The United States engages with Brazil on trade and investment matters through a number of initiatives.
On March 19, 2011, President Obama and Presiden Rousseff signed the Agreement on Trade and Economic Cooperation, to enhance cooperation on trade and investment between the Western Hemisphere's two largest economies. The agreement will expand our direct trade and investment relationship by providing a frameworkto deepen cooperation on a number of issues of mutual concern, including innovation, trade facilitation and technical barriers to trade. The agreement represents a shared commitment to broad-based economic growth, and will become a foundation for cooperatoin in other trade fora.
U.S.-Brazil Trade Facts
U.S. goods and services trade with Brazil totaled $103 billion in 2011. Exports totaled $65 billion; Imports totaled $39 billion. The U.S. goods and services trade surplus with Brazil was $26 billion in 2011.
Brazil is currently our 8th largest goods trading partner with $75 billion in total (two ways) goods trade during 2011. Goods exports totaled $43 billion; Goods imports totaled $32 billion. The U.S. surplus with Brazil was $11 billion in 2011.
Trade in services with Brazil (exports and imports) totaled $29 billion in 2011 (preliminary data). Services exports were $22 billion; Services imports were $7 billion. The U.S. services trade surplus with Brazil was $15 billion in 2011.
Brazil was the United States= 8th largest goods export market in 2011.
U.S. goods exports to Brazil in 2011 were $42.9 billion, up 21.2% ($7.5 billion) from 2010, and up 180% from 2000. U.S. exports to Brazil accounted for 2.9% of overall U.S. exports in 2011.
The top export categories (2-digit HS) in 2011 were: Machinery ($7.9 billion), Mineral Fuel ($6.4 billion), Aircraft ($5.4 billion), Electrical Machinery ($4.6 billion), and Plastic ($2.1 billion).
U.S. exports of agricultural products to Brazil totaled $800 million in 2011. Leading categories include: cotton ($323 million), dairy products ($40 million), wheat ($30 million), and sugars and sweeteners ($21 million).
U.S. exports of private commercial services* (i.e., excluding military and government) to Brazil were $21.7 billion in 2011, 28.8% ($4.8 billion) more than 2010 and 248% greater than 2000 levels. Other private services (telecom services, business, professional, and technical services, and financial services), travel and royalties and license fees categories accounted for most of the U.S. services exports to Brazil.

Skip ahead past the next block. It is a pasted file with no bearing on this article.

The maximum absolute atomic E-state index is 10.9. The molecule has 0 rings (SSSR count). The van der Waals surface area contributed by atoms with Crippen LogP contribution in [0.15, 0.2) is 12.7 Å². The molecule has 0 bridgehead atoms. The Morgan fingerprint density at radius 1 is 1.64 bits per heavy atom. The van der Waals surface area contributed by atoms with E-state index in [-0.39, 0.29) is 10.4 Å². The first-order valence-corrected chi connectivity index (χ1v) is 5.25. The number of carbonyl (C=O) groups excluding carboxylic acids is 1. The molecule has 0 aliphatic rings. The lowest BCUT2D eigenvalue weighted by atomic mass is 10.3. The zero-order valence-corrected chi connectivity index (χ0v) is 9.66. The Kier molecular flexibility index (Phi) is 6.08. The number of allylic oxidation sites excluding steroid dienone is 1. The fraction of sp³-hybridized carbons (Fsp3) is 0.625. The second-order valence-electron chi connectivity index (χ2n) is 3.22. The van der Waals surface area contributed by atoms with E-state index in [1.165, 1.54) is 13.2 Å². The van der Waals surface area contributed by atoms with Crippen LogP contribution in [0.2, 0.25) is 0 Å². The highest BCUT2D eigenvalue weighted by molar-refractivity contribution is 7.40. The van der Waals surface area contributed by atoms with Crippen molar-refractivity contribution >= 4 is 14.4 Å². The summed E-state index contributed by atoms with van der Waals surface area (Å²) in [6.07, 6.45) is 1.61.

Brazil was the United States= 17th largest supplier of goods imports in 2011.
U.S. goods imports from Brazil totaled $31.7 billion in 2011, a 32.5% increase ($7.8 billion) from 2010, and up 129% from 2000. U.S. imports from Brazil accounted for 1.4% of overall U.S. imports in 2011.
The five largest import categories in 2011 were: Mineral Fuel and Oil (crude) ($10.5 billion), Iron and Steel ($3.5 billion), Machinery ($2.3 billion), Spices, Tea, and Coffee (coffee) ($2.0 billion), and Special Other (returns)($1.3 billion).
U.S. imports of agricultural products from Brazil totaled $4.1 billion in 2011, the 4th largest supplier of Ag imports. Leading categories include: coffee (unroasted) ($1.9 billion), fruit and vegetable juices ($321 million), tobacco ($278 million), and raw beet and sugar cane ($270 million).
U.S. imports of private commercial services* (i.e., excluding military and government) were $6.9 billion in 2011, 25.4% ($1.4 billion) more than 2010 and up 256% from 2000 level. The other private services (business, professional, and technical services), royalties and license fees, and travel services categories led U.S. services imports from Brazil.
The U.S. surplus with Brazil was $11.2 billion in 2011, up 2.3% ($259 million) from 2010.
The United States has a services trade surplus of $14.8 billion with Brazil in 2011, up 30.4% from 2010.
U.S. foreign direct investment (FDI) in Brazil (stock) was $71.1 billion in 2011, up 10.8% from 2010.
U.S. direct investment in Brazil is led by the manufacturing and finance/ insurance sectors.
Brazil FDI in the United States (stock) was $5.0 billion in 2011, up 266% from 2010.
Brazil’s reported direct investment in the U.S. is led by the wholesale trade sector.
Sales of services in Brazil by majority U.S.-owned affiliates were $29.9 billion in 2010 (latest data available), while sales of services in the United States by majority Brazil-owned firms were $1.3 billion.
*NOTE: Refers to private services trade not including U.S. Military sales, direct defense expenditures, and other miscellaneous U.S. Government services.